Still, codfish aren't about to become an endangered species, according to Sam Rauch, head of the NOAA's fisheries service. Coming restrictions are about protecting the overall size of the cod population and complying with federal law.
Environmentalists say depleted stocks show the region needs time to recover in order to save it.
But fishermen are furious.
They say the law and its targets are largely arbitrary and argue that murky science surrounding fish estimates has given fodder to those willing to let their livelihoods founder.
In September, the Commerce Department declared the Northeast ground fishery a formal disaster, which raised hopes of economic relief that were later dashed in a trimmed-down relief bill for victims of Superstorm Sandy.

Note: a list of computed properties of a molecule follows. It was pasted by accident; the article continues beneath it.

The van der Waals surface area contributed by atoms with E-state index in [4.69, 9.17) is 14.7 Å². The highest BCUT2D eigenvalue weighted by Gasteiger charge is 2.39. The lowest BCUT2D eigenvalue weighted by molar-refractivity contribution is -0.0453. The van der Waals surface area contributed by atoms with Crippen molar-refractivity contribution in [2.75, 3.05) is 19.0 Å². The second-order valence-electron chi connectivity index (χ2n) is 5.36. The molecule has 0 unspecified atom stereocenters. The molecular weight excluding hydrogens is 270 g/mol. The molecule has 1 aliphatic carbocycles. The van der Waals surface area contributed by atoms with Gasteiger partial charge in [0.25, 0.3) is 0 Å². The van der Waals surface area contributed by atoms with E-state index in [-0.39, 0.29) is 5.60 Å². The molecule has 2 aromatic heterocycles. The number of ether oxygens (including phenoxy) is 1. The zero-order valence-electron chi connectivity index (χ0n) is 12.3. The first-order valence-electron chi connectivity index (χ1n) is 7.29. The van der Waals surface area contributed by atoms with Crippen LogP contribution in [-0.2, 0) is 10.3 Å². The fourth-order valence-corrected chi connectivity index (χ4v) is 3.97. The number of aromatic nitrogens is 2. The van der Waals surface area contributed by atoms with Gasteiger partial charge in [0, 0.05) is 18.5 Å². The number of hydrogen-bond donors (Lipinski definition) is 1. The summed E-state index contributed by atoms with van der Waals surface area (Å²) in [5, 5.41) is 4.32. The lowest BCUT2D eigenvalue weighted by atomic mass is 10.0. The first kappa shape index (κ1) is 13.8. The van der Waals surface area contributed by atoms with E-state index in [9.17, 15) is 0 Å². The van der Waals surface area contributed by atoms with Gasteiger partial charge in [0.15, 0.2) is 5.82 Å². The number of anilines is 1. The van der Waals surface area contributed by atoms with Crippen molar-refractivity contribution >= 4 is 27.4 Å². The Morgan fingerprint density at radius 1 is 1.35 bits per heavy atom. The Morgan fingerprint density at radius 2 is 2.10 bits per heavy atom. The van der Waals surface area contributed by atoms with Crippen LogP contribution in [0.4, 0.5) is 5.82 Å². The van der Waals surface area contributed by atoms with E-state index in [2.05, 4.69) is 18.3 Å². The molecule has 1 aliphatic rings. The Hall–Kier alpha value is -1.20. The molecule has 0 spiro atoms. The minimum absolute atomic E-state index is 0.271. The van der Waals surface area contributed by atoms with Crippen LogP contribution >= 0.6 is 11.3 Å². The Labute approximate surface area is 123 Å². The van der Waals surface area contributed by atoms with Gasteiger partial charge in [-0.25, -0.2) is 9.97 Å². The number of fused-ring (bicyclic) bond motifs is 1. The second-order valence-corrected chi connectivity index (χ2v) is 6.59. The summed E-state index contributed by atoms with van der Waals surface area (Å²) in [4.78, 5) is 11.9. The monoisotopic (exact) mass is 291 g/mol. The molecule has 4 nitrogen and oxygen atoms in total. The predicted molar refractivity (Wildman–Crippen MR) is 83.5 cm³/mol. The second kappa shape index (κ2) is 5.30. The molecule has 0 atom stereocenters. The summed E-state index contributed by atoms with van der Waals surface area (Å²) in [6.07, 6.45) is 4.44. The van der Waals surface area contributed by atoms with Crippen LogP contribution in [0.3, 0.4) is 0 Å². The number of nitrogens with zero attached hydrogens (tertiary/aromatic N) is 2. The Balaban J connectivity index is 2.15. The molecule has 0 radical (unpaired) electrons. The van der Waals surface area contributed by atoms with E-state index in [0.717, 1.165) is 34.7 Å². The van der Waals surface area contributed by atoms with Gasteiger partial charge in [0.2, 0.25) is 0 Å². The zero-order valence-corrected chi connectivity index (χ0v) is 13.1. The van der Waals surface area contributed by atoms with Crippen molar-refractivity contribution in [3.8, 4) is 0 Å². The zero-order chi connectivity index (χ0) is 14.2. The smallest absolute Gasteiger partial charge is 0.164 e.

Confronted with possible drops in domestic cod supply, industry analysts say U.S. consumers will likely look elsewhere, importing more from other countries such as Norway and Canada.
But the danger, they say, is a loss of U.S. market share. And for men like Robillard and Cattone, that shift has already occurred.
"I call it the systematic castration of the groundfish fleet," said Cattone.
But the 47-year-old man from Gloucester also said he never gave his son -- who's now in college -- the option to fish in the way that generations of his family had.
"I was afraid he was going to fall in love with it the way I did," he said. "It's a shame, but it's something I knew I had to do."